Location Information

Warren Lincoln High School

Address: 22900 Federal Ave, Warren, MI 48089

Head Coach: Ken Kaercher,
Assistant Coaches:
Will Rewitzer, Chris Ray, Deirrien Perkins
Volunteers: Justen Walker, Brandon Lozdoski

Questions: Contact Coach Kaercher, kenneth.kaercher@comau.com

Registration Materials

Forms & Waivers

Warren Lincoln High School

Coaching Staff

Robert Embree

Coach Robert Embree

Coach Embree has both Assistant and Head Coach experience at the high school level and as a former coach for the Marshall Arts Submission Hybrids program. He possesses a passion for wrestling that he instills in all of his student-athletes at all levels.

Since 2013, Coach Embree has served as the Head Coach of the Warren Lincoln competitive component of the Beat the Streets Detroit youth wrestling program. He also leads the Michigan USA Regional Training Center of Warren as the Director. Coach Embree has coached national level competitors, including his son Jelani who is a freshman Division 1 wrestler at the University of Michigan. He has three children that all participate in sports.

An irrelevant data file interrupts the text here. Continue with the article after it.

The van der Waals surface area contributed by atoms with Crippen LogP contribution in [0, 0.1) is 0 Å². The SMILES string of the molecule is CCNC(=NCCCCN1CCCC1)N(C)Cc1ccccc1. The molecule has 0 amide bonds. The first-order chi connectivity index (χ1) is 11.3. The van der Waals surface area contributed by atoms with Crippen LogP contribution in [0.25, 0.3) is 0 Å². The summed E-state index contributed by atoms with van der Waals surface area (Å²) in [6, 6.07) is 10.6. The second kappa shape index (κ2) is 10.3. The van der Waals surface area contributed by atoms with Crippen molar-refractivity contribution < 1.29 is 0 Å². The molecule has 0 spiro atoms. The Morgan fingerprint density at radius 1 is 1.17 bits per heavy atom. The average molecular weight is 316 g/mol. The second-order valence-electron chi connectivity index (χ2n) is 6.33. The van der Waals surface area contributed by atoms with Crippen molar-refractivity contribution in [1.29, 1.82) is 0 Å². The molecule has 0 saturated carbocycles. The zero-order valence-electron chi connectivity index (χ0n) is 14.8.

Ken Kaercher

Coach Ken Kaercher

Coach Ken Kaercher grew up in Warren and attended Warren Lincoln High School where he was an undefeated State Champion. Throughout four years of high school wrestling, he amassed an incredible 123 win – 9 loss record. Coach Kaercher attended the United States Military Academy (Class of 1986) and upon graduation served as an Infantry Officer in the United States Army. In 1987, he earned 2nd place in the AAU National Greco Championships and was a Michigan Open Bench Press Champion. In 1988 Coach Kaercher was assigned to the US Olympic Team and was in a training group with the legendary Pavel Katsen.